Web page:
Q&A: Why 1,700 loans could be affected by Court of Appeal ruling

Judges’ decision could see repossession of some homes speeded up

The Court of Appeal ruling could see the repossession of some homes speeded up, which could also mean homes that could not be sold because a cloud was hanging over the title deeds can now be sold. File photograph: Getty Images

The Court of Appeal ruling could see the repossession of some homes speeded up, which could also mean homes that could not be sold because a cloud was hanging over the title deeds can now be sold. File photograph: Getty Images

 

The Court of Appeal has given the green light to a raft of repossessions this week, is that right?

No, but it did make a significant ruling in one particular case. However, it remains to be seen what impact it will have in a wider context.

What was that ruling?

All three judges of the court decided that a man fighting against the repossession of his Dublin home was not entitled to challenge the registration of a so-called vulture fund as the owner of a charge on his property.

Can you explain what that means?

It is pretty complicated but we’ll do our best. In March 2006, Rolf Kane was given a mortgage on a property in Clonsilla by Bank of Scotland Ireland (BOSI) . It then became registered as the owner of a charge on his family home. In 2010 BOSI – which had given out many tracker mortgages during the boom years and subsequently paid the price – was swallowed up by Bank of Scotland (BOS).

So it then owned the mortgage?

Yes, that bank then sold a portfolio of mortgages to a US vulture fund called Tanager. Among those loans was Mr Kane’s mortgage. In April 2014, Tanager was registered as the owner of the charge on Mr Kane’s home that was previously registered in favour of BOSI.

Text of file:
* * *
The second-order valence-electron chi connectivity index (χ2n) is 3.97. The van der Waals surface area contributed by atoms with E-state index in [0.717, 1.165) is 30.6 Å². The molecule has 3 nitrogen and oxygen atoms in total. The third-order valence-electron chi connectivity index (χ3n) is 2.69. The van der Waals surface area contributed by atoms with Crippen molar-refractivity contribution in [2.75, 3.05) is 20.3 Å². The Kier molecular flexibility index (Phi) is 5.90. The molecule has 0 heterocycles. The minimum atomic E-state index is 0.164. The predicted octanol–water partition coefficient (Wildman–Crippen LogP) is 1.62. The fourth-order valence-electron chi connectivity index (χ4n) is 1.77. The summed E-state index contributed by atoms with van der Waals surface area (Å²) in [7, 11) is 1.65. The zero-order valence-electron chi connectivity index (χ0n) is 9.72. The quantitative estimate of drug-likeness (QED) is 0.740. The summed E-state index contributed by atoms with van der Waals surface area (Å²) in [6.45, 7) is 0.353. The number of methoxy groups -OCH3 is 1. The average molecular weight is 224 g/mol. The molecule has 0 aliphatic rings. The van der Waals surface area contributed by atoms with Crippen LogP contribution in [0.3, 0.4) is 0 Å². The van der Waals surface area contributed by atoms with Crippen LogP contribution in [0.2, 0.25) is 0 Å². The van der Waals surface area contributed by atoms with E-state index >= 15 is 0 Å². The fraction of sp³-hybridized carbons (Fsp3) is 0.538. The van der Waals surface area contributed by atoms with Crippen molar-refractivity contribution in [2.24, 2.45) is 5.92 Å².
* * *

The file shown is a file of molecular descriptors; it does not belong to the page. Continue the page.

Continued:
Okay. What happened next?

The vulture fund alleged Mr Kane had fallen into arrears on his mortgage repayments and in early 2015 it moved to repossess his home. Mr Kane disputed the repossession move on the basis that the bank had never registered itself as owner of the charge before it passed it on to Tanager. The Circuit Court refused to grant Tanager its repossession order on that basis.

Why did BOS not register itself as the owner of the charge?

Think of it like an administrative error – but a very big one.

But Mr Kane did borrow the money, right?

That is not in dispute.

So what happened next?

Tanager went to the High Court where Mr Justice Seamus Noonan suggested it would best be referred to the Court of Appeal on the basis that a ruling could potentially affect hundreds of other loans. Tanager made an appeal and argued that the register of titles was “conclusive” evidence of its title and Mr Kane could not challenge it.

And the Court of Appeal agreed?

Yes, and its findings will now be considered at the resumed hearing of Tanager’s appeal in the High Court on a date yet to be fixed.

So has the Court of Appeal corrected an error made by Bank of Scotland?

That is certainly a conclusion some have drawn since the ruling was made. Critics have pointed out that banks and the courts tend to be most unforgiving when individuals and small businesses make errors.

Does this have a broader impact?

Yes, there are about 1,700 loans that could be affected by the ruling. It could see the repossession of some homes speeded up by the clarity the court has given, which could also mean homes that could not be sold because a cloud was hanging over the title deeds can now be sold, which may help some people to move on.

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